By Josh Shannon | Newark Post Online
On any given weekend night, Main Street is abuzz with thousands of people heading downtown to patronize the bars and restaurants. However, with most of the activity concentrated between South College Avenue and Chapel Street, businesses on the east end of Main Street can feel a bit left out.
“Main Street seems to die when you get to Chapel Street, but there’s a lot going on here,” said Joe Murray, owner of Captain Blue Hen Comics in Market East Plaza. “We’re trying to draw a little attention to the fact that Main Street doesn’t end at Chapel Street.”
Key to that effort is a series of food truck festivals organized by Captain Blue Hen and the other businesses in the shopping center at 280 E. Main St.
Dubbed “#FoodDE Fridays,” the events include several food trucks as well as live music set up in the parking lot of the shopping center. The first event was held May 20, and the rest are set for June 17, July 15 and Aug. 19 from 5 to 9 p.m.
“This is just one of the awesome events we’ll have on this end of Main Street,” said Kita Roberts, manager of Blue Hen Comics and the organizer of #FoodDE Fridays.
A self-described “foodie,” the Newark native has traveled around the world doing freelance food writing and photography for a variety of publications. She also runs two food websites, www.passthesushi.comand www.girlcarnivore.com.
Roberts said she has seen impressive food festivals in other cities and is determined to bring some of those ideas back home.
“I’ve been all over the world,” she said. “Now, it’s my job to make Newark as cool as some of the other places I’ve seen.”
She said there’s a need for family-friendly events, not just on the east end of Main Street, but in Newark as a whole.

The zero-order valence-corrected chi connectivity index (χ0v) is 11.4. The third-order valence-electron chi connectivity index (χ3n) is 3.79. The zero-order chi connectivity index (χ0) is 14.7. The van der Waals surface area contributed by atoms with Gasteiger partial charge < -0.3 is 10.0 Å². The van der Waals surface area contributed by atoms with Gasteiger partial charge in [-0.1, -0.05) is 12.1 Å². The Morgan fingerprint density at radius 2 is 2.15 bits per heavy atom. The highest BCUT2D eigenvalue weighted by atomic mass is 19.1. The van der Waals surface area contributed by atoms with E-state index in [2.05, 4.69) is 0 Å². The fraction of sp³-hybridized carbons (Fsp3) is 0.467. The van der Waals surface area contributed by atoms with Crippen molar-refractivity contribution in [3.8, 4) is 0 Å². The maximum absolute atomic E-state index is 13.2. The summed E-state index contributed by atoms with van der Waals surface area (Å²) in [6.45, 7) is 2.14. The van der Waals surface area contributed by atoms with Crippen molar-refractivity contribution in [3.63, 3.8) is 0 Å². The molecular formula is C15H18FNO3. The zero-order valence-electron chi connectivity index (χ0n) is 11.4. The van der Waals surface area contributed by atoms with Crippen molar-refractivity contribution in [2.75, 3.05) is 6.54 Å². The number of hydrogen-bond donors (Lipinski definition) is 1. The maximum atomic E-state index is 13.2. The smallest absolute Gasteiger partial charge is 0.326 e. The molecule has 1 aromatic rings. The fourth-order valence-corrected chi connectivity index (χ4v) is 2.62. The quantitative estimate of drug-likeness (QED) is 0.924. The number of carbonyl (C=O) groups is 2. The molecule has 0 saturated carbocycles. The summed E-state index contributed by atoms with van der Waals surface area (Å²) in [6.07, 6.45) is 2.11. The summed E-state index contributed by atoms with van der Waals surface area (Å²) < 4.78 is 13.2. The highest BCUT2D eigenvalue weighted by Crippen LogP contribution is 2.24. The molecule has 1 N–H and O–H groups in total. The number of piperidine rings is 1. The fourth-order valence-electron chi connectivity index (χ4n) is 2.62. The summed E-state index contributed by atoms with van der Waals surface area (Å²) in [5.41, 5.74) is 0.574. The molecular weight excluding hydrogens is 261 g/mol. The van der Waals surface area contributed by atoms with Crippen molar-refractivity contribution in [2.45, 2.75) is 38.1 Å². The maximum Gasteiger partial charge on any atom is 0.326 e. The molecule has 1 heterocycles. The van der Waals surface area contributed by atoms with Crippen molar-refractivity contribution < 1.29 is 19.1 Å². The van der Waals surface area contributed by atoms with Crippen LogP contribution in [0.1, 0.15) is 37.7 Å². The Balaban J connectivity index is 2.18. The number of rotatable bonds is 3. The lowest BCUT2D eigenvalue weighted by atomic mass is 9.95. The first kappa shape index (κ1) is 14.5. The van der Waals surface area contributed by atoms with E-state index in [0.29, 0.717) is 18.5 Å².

“Food is community, and community is food,” she said. “The community is here, we just need to bring it out. Our job is to make it better.”
Last week’s event included three food trucks, Wildwich, Maiale Deli and Salumeria and Sweet Josephine’s. The Newark Arts Alliance sold beer and wine inside its gallery in Market East Plaza.
Attendance was less than the organizers hoped for, but Roberts said she hopes the monthly event grows as the summer progresses.
Mike Stanley serves up homemade sandwiches from his Wildwich food truck. A veteran of the restaurant industry, he’s seen Delaware embrace food trucks and food truck festivals over the past couple years and has hope for the Market East Plaza events.
“We’re starting to change the culture. They did it in L.A. and Seattle,” he said. “Wilmington has started to take a look at what’s going on. We’ll see how Newark does.”
Billy Rawstrom, who was manning the grill at Maiale Deli and Salumeria’s food truck, said he enjoys cooking at food truck festivals.
“It’s a fun atmosphere,” he said. “It’s like tailgating.”